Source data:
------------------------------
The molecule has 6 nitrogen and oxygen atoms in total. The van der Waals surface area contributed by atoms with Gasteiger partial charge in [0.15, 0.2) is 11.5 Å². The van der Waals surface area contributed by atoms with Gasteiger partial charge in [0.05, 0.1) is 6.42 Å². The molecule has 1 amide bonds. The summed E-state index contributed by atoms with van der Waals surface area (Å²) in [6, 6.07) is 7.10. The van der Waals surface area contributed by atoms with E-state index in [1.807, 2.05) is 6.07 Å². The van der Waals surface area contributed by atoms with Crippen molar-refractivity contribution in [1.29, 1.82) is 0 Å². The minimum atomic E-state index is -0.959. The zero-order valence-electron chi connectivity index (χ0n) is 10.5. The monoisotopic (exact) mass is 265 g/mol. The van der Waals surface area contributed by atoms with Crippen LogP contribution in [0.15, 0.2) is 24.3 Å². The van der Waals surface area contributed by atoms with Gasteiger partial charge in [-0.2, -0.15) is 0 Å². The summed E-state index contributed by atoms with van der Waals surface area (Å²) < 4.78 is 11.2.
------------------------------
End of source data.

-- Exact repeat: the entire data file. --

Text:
The molecule has 6 nitrogen and oxygen atoms in total. The van der Waals surface area contributed by atoms with Gasteiger partial charge in [0.15, 0.2) is 11.5 Å². The van der Waals surface area contributed by atoms with Gasteiger partial charge in [0.05, 0.1) is 6.42 Å². The molecule has 1 amide bonds. The summed E-state index contributed by atoms with van der Waals surface area (Å²) in [6, 6.07) is 7.10. The van der Waals surface area contributed by atoms with E-state index in [1.807, 2.05) is 6.07 Å². The van der Waals surface area contributed by atoms with Crippen molar-refractivity contribution in [1.29, 1.82) is 0 Å². The minimum atomic E-state index is -0.959. The zero-order valence-electron chi connectivity index (χ0n) is 10.5. The monoisotopic (exact) mass is 265 g/mol. The van der Waals surface area contributed by atoms with Crippen LogP contribution in [0.15, 0.2) is 24.3 Å². The van der Waals surface area contributed by atoms with Gasteiger partial charge in [-0.2, -0.15) is 0 Å². The summed E-state index contributed by atoms with van der Waals surface area (Å²) < 4.78 is 11.2.